In her debut “Austin City Limits” taping, rapidly rising R&B artist Andra Day demonstrated phenomenal vocal prowess. From the soaring extended bridge in retro-soul opener “Forever Mine,” arranged to showcase Day’s range and technical skills as a jazz singer, to the electrifying closer, a cover of Queen’s “I Want It All” reimagined as a torrential soul storm that brought the singer to her knees and the audience to their feet, 31-year-old Day proved she’s one of the most powerful voices of her generation.
But on the day of one of the most horrific attacks in U.S. history, she also proved she’s so much more.
“We’re not just performing for you,” Day said, early in her set. She explained that her goal was to forge a bond with the audience so “we’re mutually vulnerable and experiencing something genuine.”
She honored the legends with a furious take on Nina Simone’s “Mississippi Goddamn” and an uplifting medley of Bob Marley’s “Is This Love?” and “Could You Be Loved.” She opened up about how Kendrick Lamar’s “No Makeup” helped her shed her fear of facing the world unmasked before doing a fantastic scat-rap of the song. And on her own material she consistently pushed her voice through astounding changes, with throaty growls that fluttered into silky cadences as she rode the crescendoes of her rock solid band.
Throughout the performance her full commitment to the emotional weight of the music was unrelenting, but it was most pronounced when she directly addressed the events of the day. The band was “broken-hearted” about “our neighbors in Orlando,” seeing “so many people murdered in cold blood,” she said. But her mission, she explained, was to prove that “hate and anger and revenge are the least powerful forces in the universe.”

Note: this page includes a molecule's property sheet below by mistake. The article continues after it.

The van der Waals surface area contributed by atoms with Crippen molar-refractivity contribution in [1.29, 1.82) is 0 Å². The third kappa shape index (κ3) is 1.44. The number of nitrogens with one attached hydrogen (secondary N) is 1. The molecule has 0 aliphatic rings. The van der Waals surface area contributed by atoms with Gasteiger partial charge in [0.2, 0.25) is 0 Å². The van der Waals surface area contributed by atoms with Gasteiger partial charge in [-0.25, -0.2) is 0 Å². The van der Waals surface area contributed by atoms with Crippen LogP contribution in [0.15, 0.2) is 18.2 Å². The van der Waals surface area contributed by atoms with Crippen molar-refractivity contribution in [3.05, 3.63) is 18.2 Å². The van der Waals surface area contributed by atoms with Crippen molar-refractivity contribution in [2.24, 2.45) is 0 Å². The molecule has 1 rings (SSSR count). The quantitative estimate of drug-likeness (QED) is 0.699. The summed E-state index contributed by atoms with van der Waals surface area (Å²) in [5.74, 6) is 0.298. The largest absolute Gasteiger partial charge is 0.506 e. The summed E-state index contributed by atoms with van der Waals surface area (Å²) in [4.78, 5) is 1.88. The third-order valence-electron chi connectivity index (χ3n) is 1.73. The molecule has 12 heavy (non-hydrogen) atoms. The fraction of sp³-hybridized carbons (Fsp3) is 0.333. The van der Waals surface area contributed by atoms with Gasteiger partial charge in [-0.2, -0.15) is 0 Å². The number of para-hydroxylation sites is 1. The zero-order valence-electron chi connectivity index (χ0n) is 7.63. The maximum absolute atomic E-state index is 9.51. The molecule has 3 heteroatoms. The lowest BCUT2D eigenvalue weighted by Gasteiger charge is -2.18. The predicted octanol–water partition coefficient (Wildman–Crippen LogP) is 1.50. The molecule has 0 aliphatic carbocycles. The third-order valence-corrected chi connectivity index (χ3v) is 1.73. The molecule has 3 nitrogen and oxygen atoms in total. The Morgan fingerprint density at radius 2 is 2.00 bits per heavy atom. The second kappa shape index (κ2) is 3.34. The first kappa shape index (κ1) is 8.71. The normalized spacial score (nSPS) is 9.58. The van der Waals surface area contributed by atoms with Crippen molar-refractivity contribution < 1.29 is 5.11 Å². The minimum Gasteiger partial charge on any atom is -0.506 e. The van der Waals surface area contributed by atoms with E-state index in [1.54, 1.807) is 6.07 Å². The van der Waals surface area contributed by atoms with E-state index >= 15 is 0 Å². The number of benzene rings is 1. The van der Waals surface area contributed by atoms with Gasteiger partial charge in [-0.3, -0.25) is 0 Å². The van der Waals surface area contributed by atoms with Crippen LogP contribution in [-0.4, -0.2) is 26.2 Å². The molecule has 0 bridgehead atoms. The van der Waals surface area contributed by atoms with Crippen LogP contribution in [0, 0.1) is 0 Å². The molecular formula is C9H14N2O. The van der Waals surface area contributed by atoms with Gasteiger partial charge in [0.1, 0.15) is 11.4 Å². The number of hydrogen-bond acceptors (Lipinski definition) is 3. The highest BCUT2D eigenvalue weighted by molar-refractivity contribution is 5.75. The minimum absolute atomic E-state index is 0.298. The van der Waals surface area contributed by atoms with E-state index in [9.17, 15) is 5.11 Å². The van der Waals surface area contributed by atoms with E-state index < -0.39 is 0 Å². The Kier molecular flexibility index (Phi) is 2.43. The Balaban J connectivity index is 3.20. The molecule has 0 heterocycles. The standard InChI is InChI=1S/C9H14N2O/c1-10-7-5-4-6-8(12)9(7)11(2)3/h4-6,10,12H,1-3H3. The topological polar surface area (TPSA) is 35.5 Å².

She dedicated her anthem of resilience “Rise Up” to the victims and their families, asking the audience to join her in song, sending healing energy in the hopes that they might feel some comfort.
The lyrics of the song beseech the listener to “rise up, in spite of the ache” and “do it a thousand times again. It also offers the promise to “take the world to its feet and move mountains.” Delivered with raw heart from Day and her band, the performance was cathartic and poignant. Many in the audience openly wept.
Introducing the band at the top of the show, ‘ACL’ producer Terry Lickona acknowledged the day’s tragedy, but he said, he hoped this performance could remind us that “music is a universal healer and a force for good.”
The unforgettable mid-set performance of “Rise Up” brought the audience to its feet for the first of three standing ovations. And for a few minutes we were all able to accept Day’s powerful thesis: love is the only thing that can save us all.